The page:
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April 28, 2014

Is Personal Data Privacy Going, Going, Gone?

Since last December, it seems that not a week has gone by without a headline about another breach of consumers' payment or personal data. These articles—which are no longer limited to banking or IT industry publications—have created both weariness and concern among consumers. The market research firm GfK conducted a national survey of U.S. consumers in March 2014 to measure the impact of these breaches and better understand how consumers view and manage their personal data. They surveyed 1,000 individuals over the age of 18 and sorted the results by generation. Some of the findings I found most interesting were:

  • All generations are concerned about the protection of their personal data and, overall, 59 percent indicated that their concern has risen over the last 12 months.
    Question: Are you concerned about the protection of your personal data?
  • One-third of the survey participants indicated that they had been the victim of the misuse of their personal data at least once over the past year.
  • Over half (54 percent) of those surveyed don't believe the U.S. government is doing enough to protect their data, with two-thirds of the pre-boomers taking that position.
  • Overall, 80 percent of the respondents believe there should be additional regulations preventing organizations from reselling their personal data to third parties.
  • There is a strong demand from consumers for all consumer-facing industries to change their data privacy and personal data usage policies, but that demand is the highest for credit card companies and social networks.
  • Banks are in the top four trusted organizations regarding the protection of personal data but trailing health care organizations, online payment systems, and online retailers. Social networks, international businesses, and marketers and advertisers are the least trusted.
  • Although more than half of the participants do not agree with the tracking or recording of communication data without their permission, younger generations are not as concerned.
    Agreement with the statement: I accept that my communications data (e.g. phone, online) can be recorded without my approval to prevent crime.

So how are consumers behaving in light of this increased concern? Almost half (48 percent) indicated that they have changed their online practices and are avoiding the use of online auctions, online banking, and online social networks to reduce the likelihood that their personal data might be compromised or misused in some way. I have seen other research indicating that as much as 40 percent of a retailer's customers that have had their personal data compromised through a breach at that retailer will avoid that retailer, at least in the immediate term.

So what is the best approach to develop and maintain safeguards for consumer's personal information and transaction data? The private sector has always championed self-regulation through standards efforts such as PCI-DSS, but we all recognize that being compliant with a common minimum standard is not the same as being totally secure. There has been no shortage of recent congressional discussion on this issue, and future major breaches will likely add to the momentum such that it will be difficult to stop. Is that where you think we are headed—a regulatory fix coming from a legislative mandate? Let us hear from you.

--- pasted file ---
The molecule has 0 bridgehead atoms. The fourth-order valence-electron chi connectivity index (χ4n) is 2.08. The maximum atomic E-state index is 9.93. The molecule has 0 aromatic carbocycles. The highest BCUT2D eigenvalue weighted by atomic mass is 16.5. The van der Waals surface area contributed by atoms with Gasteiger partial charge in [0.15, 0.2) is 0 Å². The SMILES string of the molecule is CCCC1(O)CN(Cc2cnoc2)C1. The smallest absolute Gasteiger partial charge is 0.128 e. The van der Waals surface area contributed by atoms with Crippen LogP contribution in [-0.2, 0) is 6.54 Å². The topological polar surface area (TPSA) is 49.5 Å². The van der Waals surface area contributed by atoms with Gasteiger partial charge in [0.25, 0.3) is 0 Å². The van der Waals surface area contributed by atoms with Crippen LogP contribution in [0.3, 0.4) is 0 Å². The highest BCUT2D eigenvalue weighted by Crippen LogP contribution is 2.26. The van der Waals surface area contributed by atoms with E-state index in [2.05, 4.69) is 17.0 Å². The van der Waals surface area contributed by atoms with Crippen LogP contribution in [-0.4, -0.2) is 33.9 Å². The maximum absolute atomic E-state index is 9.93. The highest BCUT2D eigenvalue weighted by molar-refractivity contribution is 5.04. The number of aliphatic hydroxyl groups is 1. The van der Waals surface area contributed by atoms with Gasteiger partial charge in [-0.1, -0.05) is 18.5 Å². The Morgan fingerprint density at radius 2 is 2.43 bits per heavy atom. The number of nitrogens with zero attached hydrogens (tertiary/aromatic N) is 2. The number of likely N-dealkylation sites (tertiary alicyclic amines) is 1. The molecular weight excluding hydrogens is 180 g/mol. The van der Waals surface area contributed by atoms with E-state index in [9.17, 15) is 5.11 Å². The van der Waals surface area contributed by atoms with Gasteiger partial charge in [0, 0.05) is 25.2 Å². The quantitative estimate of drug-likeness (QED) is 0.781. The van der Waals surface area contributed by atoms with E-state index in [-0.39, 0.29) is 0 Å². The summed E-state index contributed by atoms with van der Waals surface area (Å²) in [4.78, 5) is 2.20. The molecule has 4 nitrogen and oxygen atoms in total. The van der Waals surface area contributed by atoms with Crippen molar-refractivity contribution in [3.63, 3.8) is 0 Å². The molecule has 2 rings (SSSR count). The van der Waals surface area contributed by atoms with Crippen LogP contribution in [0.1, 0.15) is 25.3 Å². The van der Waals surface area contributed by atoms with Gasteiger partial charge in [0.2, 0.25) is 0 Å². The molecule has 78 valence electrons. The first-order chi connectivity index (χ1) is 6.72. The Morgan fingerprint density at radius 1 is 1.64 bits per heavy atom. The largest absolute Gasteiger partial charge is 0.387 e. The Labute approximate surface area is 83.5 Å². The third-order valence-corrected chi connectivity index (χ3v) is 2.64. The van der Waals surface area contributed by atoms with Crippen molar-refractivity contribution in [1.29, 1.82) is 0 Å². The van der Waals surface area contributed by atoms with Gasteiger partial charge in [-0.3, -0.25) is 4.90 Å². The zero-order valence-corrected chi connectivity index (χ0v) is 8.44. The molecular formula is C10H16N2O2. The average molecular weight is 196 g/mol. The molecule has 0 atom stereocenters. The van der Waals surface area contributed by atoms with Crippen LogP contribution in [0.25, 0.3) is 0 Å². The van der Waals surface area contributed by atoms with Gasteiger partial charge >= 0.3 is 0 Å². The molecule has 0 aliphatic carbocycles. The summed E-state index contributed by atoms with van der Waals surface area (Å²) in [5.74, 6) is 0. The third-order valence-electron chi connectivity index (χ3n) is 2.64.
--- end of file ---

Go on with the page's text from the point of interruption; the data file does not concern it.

Photo of David LottBy David Lott, a retail payments risk expert in the Retail Payments Risk Forum at the Atlanta Fed

April 28, 2014 in consumer fraud, consumer protection, data security, regulations | Permalink

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Comments

The Target breach, in which 110 million Americans lost critical personal and financial data, is just the latest problem caused by extending legacy payment networks built in the 1960s to internet originated payments.

In the classic New Yorker cartoon, one dog says to the other, "On the Internet, nobody knows you're a dog." Until we solve this problem, the legacy payment networks cannot be made secure. They were not architected with security built into them to do what we are doing today by extending them to payments generated from the internet. The security of any network is only as good as its weakest node. By moving access to the legacy payment systems to the internet, we added tens of millions of nodes to each legacy payment system and most of those nodes are not securely authenticated or truly secure.

A next generation payment system is required that is architected with security and encryption of all data "end to end", with no data ever “in the clear” and in which all users are "strongly authenticated". It is less expensive by orders of magnitude to build a new next generation payment system that can do that, than to retrofit one of the existing legacy payment systems, as I was once told by the former global CIO of VISA International. The existing legacy payment systems are all designed to have required information "in the clear" at multiple points in the transaction cycle.

The rapid rise of Bitcoin, despite its significant flaws, highlights the hunger in the marketplace for a better and more secure internet based global payment system. It would be better if that next generation payment system was also bank-centric and properly regulated, none of which Bitcoin is.

FYI, the New Yorker cartoon was first published in 1994, so this problem has been building for over 20 years.

Posted by: Stephen Lange Ranzini | April 28, 2014 at 05:31 PM

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